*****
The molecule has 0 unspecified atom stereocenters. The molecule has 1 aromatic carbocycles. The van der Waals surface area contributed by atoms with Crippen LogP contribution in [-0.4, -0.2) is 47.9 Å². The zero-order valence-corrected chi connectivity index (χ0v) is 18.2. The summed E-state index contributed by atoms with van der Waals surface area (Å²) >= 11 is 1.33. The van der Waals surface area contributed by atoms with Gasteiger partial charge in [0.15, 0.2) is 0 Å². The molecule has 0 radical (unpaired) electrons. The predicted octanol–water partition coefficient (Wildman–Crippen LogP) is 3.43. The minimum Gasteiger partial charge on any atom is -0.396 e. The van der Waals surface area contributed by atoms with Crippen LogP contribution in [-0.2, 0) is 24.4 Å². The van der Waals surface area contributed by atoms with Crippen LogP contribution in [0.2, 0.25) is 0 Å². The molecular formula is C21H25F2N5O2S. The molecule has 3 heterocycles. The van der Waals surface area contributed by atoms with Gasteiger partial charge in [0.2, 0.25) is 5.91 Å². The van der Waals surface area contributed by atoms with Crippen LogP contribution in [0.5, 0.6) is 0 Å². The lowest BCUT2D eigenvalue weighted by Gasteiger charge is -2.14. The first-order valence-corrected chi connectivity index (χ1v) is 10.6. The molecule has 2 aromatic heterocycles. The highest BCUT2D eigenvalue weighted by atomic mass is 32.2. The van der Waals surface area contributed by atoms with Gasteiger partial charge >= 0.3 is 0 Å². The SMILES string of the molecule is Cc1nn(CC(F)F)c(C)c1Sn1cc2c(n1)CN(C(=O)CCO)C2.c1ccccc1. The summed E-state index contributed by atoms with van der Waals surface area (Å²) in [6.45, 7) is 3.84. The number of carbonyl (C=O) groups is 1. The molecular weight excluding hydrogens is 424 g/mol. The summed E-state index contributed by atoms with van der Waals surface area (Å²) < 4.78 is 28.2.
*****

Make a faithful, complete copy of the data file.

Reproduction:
The molecule has 0 unspecified atom stereocenters. The molecule has 1 aromatic carbocycles. The van der Waals surface area contributed by atoms with Crippen LogP contribution in [-0.4, -0.2) is 47.9 Å². The zero-order valence-corrected chi connectivity index (χ0v) is 18.2. The summed E-state index contributed by atoms with van der Waals surface area (Å²) >= 11 is 1.33. The van der Waals surface area contributed by atoms with Gasteiger partial charge in [0.15, 0.2) is 0 Å². The molecule has 0 radical (unpaired) electrons. The predicted octanol–water partition coefficient (Wildman–Crippen LogP) is 3.43. The minimum Gasteiger partial charge on any atom is -0.396 e. The van der Waals surface area contributed by atoms with Crippen LogP contribution in [-0.2, 0) is 24.4 Å². The van der Waals surface area contributed by atoms with Crippen LogP contribution in [0.2, 0.25) is 0 Å². The molecular formula is C21H25F2N5O2S. The molecule has 3 heterocycles. The van der Waals surface area contributed by atoms with Gasteiger partial charge in [0.2, 0.25) is 5.91 Å². The van der Waals surface area contributed by atoms with Crippen LogP contribution in [0.5, 0.6) is 0 Å². The lowest BCUT2D eigenvalue weighted by Gasteiger charge is -2.14. The first-order valence-corrected chi connectivity index (χ1v) is 10.6. The molecule has 2 aromatic heterocycles. The highest BCUT2D eigenvalue weighted by atomic mass is 32.2. The van der Waals surface area contributed by atoms with Gasteiger partial charge >= 0.3 is 0 Å². The SMILES string of the molecule is Cc1nn(CC(F)F)c(C)c1Sn1cc2c(n1)CN(C(=O)CCO)C2.c1ccccc1. The summed E-state index contributed by atoms with van der Waals surface area (Å²) in [6.45, 7) is 3.84. The number of carbonyl (C=O) groups is 1. The molecular weight excluding hydrogens is 424 g/mol. The summed E-state index contributed by atoms with van der Waals surface area (Å²) < 4.78 is 28.2.